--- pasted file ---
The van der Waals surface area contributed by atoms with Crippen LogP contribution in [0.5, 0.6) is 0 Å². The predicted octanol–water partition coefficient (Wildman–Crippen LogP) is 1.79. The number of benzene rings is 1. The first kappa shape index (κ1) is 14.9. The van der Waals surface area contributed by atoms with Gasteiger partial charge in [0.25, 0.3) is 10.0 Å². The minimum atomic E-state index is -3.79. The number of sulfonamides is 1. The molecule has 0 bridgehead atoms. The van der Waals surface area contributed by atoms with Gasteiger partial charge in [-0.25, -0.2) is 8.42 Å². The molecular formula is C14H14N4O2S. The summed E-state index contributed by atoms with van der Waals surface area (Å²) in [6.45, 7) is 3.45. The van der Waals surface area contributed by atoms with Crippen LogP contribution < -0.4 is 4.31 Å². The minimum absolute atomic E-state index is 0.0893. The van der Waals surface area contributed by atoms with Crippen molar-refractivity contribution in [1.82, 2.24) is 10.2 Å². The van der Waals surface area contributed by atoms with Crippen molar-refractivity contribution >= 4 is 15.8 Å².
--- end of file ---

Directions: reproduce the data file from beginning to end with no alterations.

The van der Waals surface area contributed by atoms with Crippen LogP contribution in [0.5, 0.6) is 0 Å². The predicted octanol–water partition coefficient (Wildman–Crippen LogP) is 1.79. The number of benzene rings is 1. The first kappa shape index (κ1) is 14.9. The van der Waals surface area contributed by atoms with Gasteiger partial charge in [0.25, 0.3) is 10.0 Å². The minimum atomic E-state index is -3.79. The number of sulfonamides is 1. The molecule has 0 bridgehead atoms. The van der Waals surface area contributed by atoms with Gasteiger partial charge in [-0.25, -0.2) is 8.42 Å². The molecular formula is C14H14N4O2S. The summed E-state index contributed by atoms with van der Waals surface area (Å²) in [6.45, 7) is 3.45. The van der Waals surface area contributed by atoms with Crippen LogP contribution < -0.4 is 4.31 Å². The minimum absolute atomic E-state index is 0.0893. The van der Waals surface area contributed by atoms with Crippen molar-refractivity contribution in [1.82, 2.24) is 10.2 Å². The van der Waals surface area contributed by atoms with Crippen molar-refractivity contribution >= 4 is 15.8 Å².